This installment of the Crawthorne’s Catalog of Creatures series clocks in at 5 pages – the front cover contains the header, creature artwork and the social media icons/homepage of misfit studios as well as some introductory text. The SRD takes up 1 1/3 pages and the editorial is in a sidebar – to get all the material you thus have to print out the cover with the icons and part of the SRD as well.
So, what are gaze grabbers? Think of them as basically oversized tribbles with a toothy mouth and several flimsy eyestalks attacked. They obviously have all-around vision and may, as a standard action, direct their gaze towards a victim within 30 ft., who then must succeed a Dc 9 Will-save to avoid being stunned…if that sounds low…well. The more eyes the gaze grabber uses, the higher the DC becomes: +1 per eye directed at a target. Nice: When the creature gets into melee distance, the flexibility of its eyestalks suddenly makes it impossible to properly avert one’s eyes, though the potency of the collective gaze is obviously still diminished. Only half the eyes can increase the save DC when used thus…but do you round up or down? No idea there. Attacking and eliminating eyestalks via both called shots and on the fly methods are covered here and while the base gaze grabber at CR 2 is assumed to have 3d12 eyes, those with 20+ have a CR of 3, those with 30 or more a CR of 4, accounting for the then nigh-unbeatable DCs of these tiny aberrations. Now it should be noted that the creature’s bite attack’s base damage, at 1d4, is slightly beyond the standard for Tiny size, which would be 1d3.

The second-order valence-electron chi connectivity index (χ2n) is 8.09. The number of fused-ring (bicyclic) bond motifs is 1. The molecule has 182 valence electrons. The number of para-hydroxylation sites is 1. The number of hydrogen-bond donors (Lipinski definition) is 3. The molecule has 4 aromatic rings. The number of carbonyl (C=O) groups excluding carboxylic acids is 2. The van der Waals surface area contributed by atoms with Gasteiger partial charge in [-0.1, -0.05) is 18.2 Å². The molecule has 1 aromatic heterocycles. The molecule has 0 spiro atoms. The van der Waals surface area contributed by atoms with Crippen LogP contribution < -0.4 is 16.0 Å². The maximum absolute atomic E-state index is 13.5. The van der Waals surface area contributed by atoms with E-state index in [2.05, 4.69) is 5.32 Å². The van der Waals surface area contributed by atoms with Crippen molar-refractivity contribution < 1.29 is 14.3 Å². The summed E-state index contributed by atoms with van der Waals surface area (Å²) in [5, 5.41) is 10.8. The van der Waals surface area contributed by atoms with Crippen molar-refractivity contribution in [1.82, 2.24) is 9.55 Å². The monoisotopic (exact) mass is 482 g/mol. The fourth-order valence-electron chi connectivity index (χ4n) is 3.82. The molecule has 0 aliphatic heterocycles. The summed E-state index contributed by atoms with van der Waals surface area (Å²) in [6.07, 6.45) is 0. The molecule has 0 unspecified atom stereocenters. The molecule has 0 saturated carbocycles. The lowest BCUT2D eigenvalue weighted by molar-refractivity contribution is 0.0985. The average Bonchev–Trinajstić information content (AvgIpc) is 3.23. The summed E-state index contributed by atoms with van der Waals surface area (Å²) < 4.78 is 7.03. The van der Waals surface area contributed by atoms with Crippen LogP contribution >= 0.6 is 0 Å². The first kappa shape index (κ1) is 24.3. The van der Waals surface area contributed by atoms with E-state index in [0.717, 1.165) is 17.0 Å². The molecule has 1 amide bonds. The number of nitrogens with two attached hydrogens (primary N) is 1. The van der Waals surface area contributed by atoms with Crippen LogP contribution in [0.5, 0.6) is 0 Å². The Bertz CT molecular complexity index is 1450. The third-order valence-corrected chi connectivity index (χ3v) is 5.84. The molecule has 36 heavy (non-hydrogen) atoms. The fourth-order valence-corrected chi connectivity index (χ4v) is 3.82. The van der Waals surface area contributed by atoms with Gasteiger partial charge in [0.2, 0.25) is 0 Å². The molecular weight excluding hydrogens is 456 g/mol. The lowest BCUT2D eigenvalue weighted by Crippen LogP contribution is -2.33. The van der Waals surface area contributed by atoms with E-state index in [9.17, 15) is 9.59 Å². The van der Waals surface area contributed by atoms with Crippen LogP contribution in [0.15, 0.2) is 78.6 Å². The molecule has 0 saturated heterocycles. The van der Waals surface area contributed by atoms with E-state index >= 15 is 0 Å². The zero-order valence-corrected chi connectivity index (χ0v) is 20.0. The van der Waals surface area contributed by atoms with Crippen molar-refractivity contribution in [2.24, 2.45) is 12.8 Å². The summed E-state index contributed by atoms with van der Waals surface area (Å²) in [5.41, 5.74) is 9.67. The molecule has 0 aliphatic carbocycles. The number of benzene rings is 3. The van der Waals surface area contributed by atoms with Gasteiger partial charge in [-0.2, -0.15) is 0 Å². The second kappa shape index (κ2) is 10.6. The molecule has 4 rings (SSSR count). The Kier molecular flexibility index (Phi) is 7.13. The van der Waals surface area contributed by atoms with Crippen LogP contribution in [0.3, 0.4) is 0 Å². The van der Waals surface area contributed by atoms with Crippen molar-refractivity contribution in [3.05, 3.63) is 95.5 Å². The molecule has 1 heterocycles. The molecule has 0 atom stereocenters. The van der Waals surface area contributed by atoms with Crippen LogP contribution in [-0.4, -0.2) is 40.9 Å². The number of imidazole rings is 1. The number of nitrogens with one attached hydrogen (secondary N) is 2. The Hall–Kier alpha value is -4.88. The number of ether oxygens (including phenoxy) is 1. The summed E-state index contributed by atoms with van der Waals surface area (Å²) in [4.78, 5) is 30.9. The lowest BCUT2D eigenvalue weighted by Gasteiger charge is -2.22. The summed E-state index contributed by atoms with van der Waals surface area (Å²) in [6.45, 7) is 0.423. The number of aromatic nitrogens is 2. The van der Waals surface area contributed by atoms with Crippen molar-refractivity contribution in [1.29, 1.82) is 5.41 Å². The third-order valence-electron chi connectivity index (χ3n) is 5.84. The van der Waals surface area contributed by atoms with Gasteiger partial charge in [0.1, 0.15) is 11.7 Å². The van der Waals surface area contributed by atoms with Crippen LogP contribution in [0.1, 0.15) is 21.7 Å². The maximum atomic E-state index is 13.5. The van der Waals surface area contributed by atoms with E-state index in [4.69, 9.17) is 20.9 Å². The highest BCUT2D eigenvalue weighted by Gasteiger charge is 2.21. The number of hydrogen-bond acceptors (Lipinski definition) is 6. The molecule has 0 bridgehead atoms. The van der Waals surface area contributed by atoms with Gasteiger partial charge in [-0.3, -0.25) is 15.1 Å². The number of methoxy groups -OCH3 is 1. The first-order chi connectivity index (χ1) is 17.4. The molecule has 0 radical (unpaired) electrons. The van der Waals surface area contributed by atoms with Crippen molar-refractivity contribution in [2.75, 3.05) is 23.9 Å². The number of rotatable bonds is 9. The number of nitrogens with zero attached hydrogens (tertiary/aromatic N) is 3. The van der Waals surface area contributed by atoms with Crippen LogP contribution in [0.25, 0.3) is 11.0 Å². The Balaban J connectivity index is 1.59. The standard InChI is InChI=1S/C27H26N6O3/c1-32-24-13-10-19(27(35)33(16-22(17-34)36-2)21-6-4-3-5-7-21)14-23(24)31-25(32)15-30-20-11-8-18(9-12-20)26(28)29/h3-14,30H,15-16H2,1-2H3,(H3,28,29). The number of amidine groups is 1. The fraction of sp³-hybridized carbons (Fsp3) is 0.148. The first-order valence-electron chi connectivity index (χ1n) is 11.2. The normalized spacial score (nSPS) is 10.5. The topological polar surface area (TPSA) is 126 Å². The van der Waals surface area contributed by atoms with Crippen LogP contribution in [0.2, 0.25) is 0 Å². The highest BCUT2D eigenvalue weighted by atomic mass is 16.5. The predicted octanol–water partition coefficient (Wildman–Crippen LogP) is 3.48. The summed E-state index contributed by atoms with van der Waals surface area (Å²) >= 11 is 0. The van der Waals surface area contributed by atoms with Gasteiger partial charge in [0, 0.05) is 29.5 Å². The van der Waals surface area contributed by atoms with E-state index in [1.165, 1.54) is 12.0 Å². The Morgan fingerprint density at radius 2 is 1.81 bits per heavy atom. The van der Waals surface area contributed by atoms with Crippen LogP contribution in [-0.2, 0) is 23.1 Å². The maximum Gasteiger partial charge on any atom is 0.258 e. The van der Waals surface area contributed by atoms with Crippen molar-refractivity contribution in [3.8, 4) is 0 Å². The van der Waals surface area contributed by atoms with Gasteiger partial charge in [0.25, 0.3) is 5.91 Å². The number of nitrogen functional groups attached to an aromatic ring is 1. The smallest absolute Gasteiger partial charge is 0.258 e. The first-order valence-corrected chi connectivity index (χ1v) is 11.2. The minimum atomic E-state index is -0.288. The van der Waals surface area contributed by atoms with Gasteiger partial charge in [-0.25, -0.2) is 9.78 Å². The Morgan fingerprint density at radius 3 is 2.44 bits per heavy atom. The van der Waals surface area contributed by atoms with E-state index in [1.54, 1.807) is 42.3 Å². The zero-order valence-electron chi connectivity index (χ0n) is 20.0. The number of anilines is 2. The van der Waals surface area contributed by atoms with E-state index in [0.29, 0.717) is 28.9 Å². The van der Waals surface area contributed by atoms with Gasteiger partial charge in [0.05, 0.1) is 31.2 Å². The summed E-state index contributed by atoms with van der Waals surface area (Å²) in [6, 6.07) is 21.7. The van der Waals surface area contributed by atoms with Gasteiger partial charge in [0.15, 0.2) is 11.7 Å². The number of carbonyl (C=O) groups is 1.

As always, the pdf comes with 3 solid adventure hooks to employ the critters.
Editing and formatting are very good on both a formal and rules-language level. Layout adheres to the 2-column full-color standard of the series and while I’m not big on the social icons and dispersal of non-gaming parts through the pdf, from an aesthetic point of view, there is not much to complain about. The pdf comes with the classic Crawthorne-artwork as well as the gaze grabber artwork, which is decent. The pdf comes with a second, more printer-friendly iteration, which is nice to see. The book has no bookmarks, but needs none at this length.
Spike Y Jones’ gaze grabber is a decent creature; while it is a one-trick pony, its one trick is creative in its execution. That being said, it is a save-or-suck critter that either goes down fast or, in groups, can TPK whole groups of unlucky PCs. All are stunned and eaten, that’s it. Attacking the eyes themselves, considering the low HP and sucky AC of the gaze grabber, makes for a bad proposition, which does undermine somewhat the tactical dimension of dealing with these critters. While not bad per se, the critter thus falls a bit short of the potential the concept has. My final verdict will clock in at 3.5 stars, rounded down to 3 for the purpose of this platform.
You can get this critter here on OBS!